Those who study "inflected" languages such as Latin soon confront the problem of modifiers.
Once you realize that the genitive "Marius" is modifying the nominative "book" ("the book of Marius") then you must ask whether the book was written by Marius, belongs to Marius, or is about Marius. So too, in English, when you say, "Silly men don't ask for directions," the question is whether you mean "Men who are silly don't ask for directions" or "Men, who are silly (as a group), don't ask for directions." Vocally you could indicate this by saying, "Silly men don't ask for directions" (are you one of that kind?), or "Silly men never ask for directions."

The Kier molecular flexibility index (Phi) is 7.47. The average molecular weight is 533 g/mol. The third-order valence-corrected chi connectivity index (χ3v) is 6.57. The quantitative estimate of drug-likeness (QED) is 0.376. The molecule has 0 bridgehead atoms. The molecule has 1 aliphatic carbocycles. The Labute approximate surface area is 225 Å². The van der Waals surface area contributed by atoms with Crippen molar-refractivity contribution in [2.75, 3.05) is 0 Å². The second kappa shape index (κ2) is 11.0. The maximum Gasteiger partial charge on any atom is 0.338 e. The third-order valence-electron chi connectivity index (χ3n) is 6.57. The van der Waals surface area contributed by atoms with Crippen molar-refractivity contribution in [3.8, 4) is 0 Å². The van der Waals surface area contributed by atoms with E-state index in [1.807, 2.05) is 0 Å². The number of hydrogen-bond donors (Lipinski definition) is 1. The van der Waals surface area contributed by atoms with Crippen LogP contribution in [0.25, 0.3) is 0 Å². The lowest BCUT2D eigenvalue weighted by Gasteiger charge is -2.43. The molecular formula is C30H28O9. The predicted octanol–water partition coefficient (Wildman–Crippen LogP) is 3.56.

All of this might seem fussy and pedantic until we come across the sort of confusion generated by Gillette's new "Toxic Masculinity" ad. Is masculinity what's toxic? Or is there a special category of toxic masculinity? I haven't seen the Gillette ad, so I have no idea. Nor would I turn to an advertisement to get my ideas about "masculinity." What am I supposed to say to my friends with beards? "Hey, Gillette says that real men shave!" I don't think so. But having not seen the commercials, I have nothing to say about them.
I also have nothing to say about the dispute the ads have generated among people who care about such things, other than to take this occasion to point out that grammar and logic matter. So why aren't we teaching them? You want better civic discussions? Then you have to give people the tools to engage in them.